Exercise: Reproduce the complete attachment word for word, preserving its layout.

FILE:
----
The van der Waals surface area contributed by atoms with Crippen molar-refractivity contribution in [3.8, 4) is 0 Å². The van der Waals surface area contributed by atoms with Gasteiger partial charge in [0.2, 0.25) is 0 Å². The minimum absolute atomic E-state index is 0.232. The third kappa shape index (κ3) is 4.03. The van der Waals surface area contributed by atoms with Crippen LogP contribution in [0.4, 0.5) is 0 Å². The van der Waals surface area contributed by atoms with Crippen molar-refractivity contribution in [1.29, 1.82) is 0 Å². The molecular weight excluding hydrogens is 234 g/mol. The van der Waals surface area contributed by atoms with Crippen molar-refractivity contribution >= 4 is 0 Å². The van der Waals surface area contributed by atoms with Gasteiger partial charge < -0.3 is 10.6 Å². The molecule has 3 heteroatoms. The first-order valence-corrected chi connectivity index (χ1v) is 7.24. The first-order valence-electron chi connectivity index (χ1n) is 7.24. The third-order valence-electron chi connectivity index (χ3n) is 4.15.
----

The van der Waals surface area contributed by atoms with Crippen molar-refractivity contribution in [3.8, 4) is 0 Å². The van der Waals surface area contributed by atoms with Gasteiger partial charge in [0.2, 0.25) is 0 Å². The minimum absolute atomic E-state index is 0.232. The third kappa shape index (κ3) is 4.03. The van der Waals surface area contributed by atoms with Crippen LogP contribution in [0.4, 0.5) is 0 Å². The van der Waals surface area contributed by atoms with Crippen molar-refractivity contribution in [1.29, 1.82) is 0 Å². The molecular weight excluding hydrogens is 234 g/mol. The van der Waals surface area contributed by atoms with Crippen molar-refractivity contribution >= 4 is 0 Å². The van der Waals surface area contributed by atoms with Gasteiger partial charge < -0.3 is 10.6 Å². The molecule has 3 heteroatoms. The first-order valence-corrected chi connectivity index (χ1v) is 7.24. The first-order valence-electron chi connectivity index (χ1n) is 7.24. The third-order valence-electron chi connectivity index (χ3n) is 4.15.